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Study in Ireland

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Ireland is a part of European Union and is a very dynamic and modern country with a young population of 40% population below 25 years and one of the fastest growing economics in the world, with population of 4.33 million. The country also boasts the highest quality of life in the world, ranking first in the Economist Intelligence Unit’s Quality-of-life index. Ireland has topped a list of the World’s Friendliest Countries in a survey drawn up by the Lonely Planet travel guide group.

• Accepts student’s for post graduation with 15 yrs of education, unlike some countries.
• One of the best education systems in Europe (2004 IMD World competitiveness Report) with a history rich in tradition and learning.
• Quality education leading to rapid growth of economy. It has 4.4% unemployment rate.
• Over 2,00,000 international students.
• 1 year master’s degree
• No prior work experience required for MBA
• International Students can work Part-time (approximately 20 hrs/week)
• Excellent wages: € 8-9 per hr
• Government policy on investment in research to develop Ireland as a knowledge society.
• Close links between educational institutions & thriving economy.
• Temperate climate. It rarely drops below freezing and snow is uncommon.
• Modern lively, safe & secure environment in which one can live, work & study.
• An English speaking country.
• Reputation of Irish people for friendliness.

The Irish education system:
There are numerous types of higher education institutions in Ireland:
• Universities – fully recognised internationally; seven universities are located in Ireland and two are in Northern Ireland.
• Institutes of technology – popular institutions due to the size of the software export and chemical and pharmaceutical production industries. They offer higher certificate awards, as well as undergraduate, postgraduate, Masters and Doctoral programmes.
• Colleges of education – teacher training institutions, separated into primary and secondary-level colleges.
• NUI-recognised colleges – The National University of Ireland (NUI), a federal university, recognises five colleges, including the Royal College of Surgeons in Ireland, the National College of Art and Design and the Institute of Public Administration.
• State-aided institutions – a range of establishments offering many different courses. They are given some funding from the state.
• Private colleges – mainly provide more vocational programmes for industries such as catering, business studies, law and art.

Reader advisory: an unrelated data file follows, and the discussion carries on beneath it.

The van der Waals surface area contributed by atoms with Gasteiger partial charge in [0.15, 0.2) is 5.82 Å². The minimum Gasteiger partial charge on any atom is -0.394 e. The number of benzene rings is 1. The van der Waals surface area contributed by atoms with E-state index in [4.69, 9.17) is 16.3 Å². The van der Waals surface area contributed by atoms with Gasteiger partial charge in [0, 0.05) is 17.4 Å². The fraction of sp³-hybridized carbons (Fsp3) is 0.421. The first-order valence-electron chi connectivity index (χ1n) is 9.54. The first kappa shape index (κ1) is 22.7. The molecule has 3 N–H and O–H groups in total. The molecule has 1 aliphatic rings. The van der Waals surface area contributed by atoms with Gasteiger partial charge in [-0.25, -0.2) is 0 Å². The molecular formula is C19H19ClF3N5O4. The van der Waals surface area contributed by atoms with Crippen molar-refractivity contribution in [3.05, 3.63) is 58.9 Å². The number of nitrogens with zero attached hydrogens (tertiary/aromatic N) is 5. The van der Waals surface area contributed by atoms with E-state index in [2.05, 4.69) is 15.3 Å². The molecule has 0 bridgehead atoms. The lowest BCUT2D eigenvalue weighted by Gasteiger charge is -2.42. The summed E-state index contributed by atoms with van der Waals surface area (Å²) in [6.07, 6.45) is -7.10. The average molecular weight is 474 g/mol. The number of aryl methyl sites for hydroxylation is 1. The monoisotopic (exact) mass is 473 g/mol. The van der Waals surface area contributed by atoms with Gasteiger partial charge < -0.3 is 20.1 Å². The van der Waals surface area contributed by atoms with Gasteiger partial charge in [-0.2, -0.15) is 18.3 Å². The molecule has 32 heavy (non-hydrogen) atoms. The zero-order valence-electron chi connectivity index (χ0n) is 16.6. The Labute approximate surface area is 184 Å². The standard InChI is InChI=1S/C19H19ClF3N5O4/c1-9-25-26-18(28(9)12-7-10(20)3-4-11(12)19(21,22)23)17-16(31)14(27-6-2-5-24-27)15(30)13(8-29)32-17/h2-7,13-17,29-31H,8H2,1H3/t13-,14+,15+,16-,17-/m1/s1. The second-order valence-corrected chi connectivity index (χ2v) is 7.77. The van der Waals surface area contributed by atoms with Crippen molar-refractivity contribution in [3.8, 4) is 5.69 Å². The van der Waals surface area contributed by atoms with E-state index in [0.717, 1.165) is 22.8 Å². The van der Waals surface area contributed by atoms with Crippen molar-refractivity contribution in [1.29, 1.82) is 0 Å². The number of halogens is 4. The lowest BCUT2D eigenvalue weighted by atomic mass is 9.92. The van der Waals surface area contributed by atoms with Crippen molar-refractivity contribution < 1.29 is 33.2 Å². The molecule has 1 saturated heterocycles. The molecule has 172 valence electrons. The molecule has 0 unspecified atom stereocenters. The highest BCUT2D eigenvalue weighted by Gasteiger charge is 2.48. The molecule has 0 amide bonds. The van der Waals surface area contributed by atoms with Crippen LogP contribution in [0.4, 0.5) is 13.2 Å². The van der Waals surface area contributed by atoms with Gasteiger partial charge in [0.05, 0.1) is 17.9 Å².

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The entry requirements for postgraduate study differ from university to university, course to course. However, most courses require an undergraduate degree, usually a minimum of a 2:2, in a related discipline.

Make sure you understand the requirements for the specific course that interests you before applying and contact the institution to clarify if necessary.

Course fees:
Citizens of the European Union (EU) are entitled to attend university in Ireland or any EU country (this means the 27 member states plus Iceland, Liechtenstein and Norway). The same conditions apply to all EU citizens whether a national of the country or not. This means that you are not required to pay higher course fees than Irish students and you are entitled to apply for any grants available to help with tuition fees.

Average course fees in Ireland for EU students are approximately €5,000 and considerably higher for non-EU students.

Ireland also operates a free fees scheme for undergraduate study, which is available to EU nationals who meet a range of other criteria. For more information, see Citizens Information – Third-Level Student Fees and Charges.

Funding to study in Ireland:
The Irish Student Grant Scheme is split into two parts: maintenance grants; and fee grants.
Maintenance grants go towards students’ general living costs and are usually means tested. They also have a number of conditions based on nationality, residence and immigration status.

Eligibility of postgraduates for this kind of funding is prone to change and you may not be eligible if you are an EU student who hasn’t lived in Ireland before. To check whether you can receive a maintenance grant, visit Citizens Information – Grants for Students in Further and Higher Education or Student Finance Ireland.
Fee grants are designed to cover students’ tuition fees, cost of field trips or student contribution. Eligibility of EU students is also subject to stringent requirements.

Other institutions may offer separate grants or bursaries.

Non-EU/European Economic Area (EEA) students are ineligible for Student Grant Scheme funding..

Irish exchanges and placements:
Students attending UK universities can take part in the EU’s flagship educational exchange programme Erasmus. The scheme offers work placements, study opportunities and language assistantships, which last from three months to one academic year in EU countries.

Financial support is also available to selected Masters and Doctoral students through the Erasmus Mundusinitiative.
Your university must have a formal agreement with a partner university in Ireland. Check that your university is involved in the programme and offers the Erasmus scheme in your subject.

Speak to the Erasmus coordinator at your university about available opportunities.

STUDENT SPEAK

anand-sirioverseas

My name is Anand Chauhan. I was also a normal student who was just preparing for medical universities in India.

Preethi_Speak1

I Preethi Chauhan came to know about Education Poland from the Director of my previous Institution. They provide us scholarship in the one of the best university in Poland.

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